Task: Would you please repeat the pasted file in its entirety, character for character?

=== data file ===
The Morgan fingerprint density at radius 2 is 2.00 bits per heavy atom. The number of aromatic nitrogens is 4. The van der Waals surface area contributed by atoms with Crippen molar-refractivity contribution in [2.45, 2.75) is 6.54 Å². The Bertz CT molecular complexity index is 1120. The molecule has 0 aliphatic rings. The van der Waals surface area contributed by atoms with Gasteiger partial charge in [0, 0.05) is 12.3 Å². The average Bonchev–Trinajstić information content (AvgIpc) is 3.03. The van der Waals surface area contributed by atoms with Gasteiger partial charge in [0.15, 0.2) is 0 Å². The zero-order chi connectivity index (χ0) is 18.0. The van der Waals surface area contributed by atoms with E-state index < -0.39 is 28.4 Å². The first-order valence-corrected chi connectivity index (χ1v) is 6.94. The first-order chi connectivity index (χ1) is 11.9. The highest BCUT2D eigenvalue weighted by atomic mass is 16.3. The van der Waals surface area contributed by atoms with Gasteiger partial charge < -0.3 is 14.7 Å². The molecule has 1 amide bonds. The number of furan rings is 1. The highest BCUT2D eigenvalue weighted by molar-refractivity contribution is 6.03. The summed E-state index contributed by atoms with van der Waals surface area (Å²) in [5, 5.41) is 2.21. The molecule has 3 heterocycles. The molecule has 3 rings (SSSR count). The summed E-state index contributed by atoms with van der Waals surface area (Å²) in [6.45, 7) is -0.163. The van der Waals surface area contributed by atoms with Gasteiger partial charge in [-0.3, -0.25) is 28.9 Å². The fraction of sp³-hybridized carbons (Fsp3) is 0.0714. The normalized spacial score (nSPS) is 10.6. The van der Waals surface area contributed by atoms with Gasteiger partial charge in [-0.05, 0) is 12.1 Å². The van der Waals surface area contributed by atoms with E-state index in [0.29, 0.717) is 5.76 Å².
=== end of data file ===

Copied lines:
The Morgan fingerprint density at radius 2 is 2.00 bits per heavy atom. The number of aromatic nitrogens is 4. The van der Waals surface area contributed by atoms with Crippen molar-refractivity contribution in [2.45, 2.75) is 6.54 Å². The Bertz CT molecular complexity index is 1120. The molecule has 0 aliphatic rings. The van der Waals surface area contributed by atoms with Gasteiger partial charge in [0, 0.05) is 12.3 Å². The average Bonchev–Trinajstić information content (AvgIpc) is 3.03. The van der Waals surface area contributed by atoms with Gasteiger partial charge in [0.15, 0.2) is 0 Å². The zero-order chi connectivity index (χ0) is 18.0. The van der Waals surface area contributed by atoms with E-state index < -0.39 is 28.4 Å². The first-order valence-corrected chi connectivity index (χ1v) is 6.94. The first-order chi connectivity index (χ1) is 11.9. The highest BCUT2D eigenvalue weighted by atomic mass is 16.3. The van der Waals surface area contributed by atoms with Gasteiger partial charge < -0.3 is 14.7 Å². The molecule has 1 amide bonds. The number of furan rings is 1. The highest BCUT2D eigenvalue weighted by molar-refractivity contribution is 6.03. The summed E-state index contributed by atoms with van der Waals surface area (Å²) in [5, 5.41) is 2.21. The molecule has 3 heterocycles. The molecule has 3 rings (SSSR count). The summed E-state index contributed by atoms with van der Waals surface area (Å²) in [6.45, 7) is -0.163. The van der Waals surface area contributed by atoms with Gasteiger partial charge in [-0.3, -0.25) is 28.9 Å². The fraction of sp³-hybridized carbons (Fsp3) is 0.0714. The normalized spacial score (nSPS) is 10.6. The van der Waals surface area contributed by atoms with Gasteiger partial charge in [-0.05, 0) is 12.1 Å². The van der Waals surface area contributed by atoms with E-state index in [0.29, 0.717) is 5.76 Å².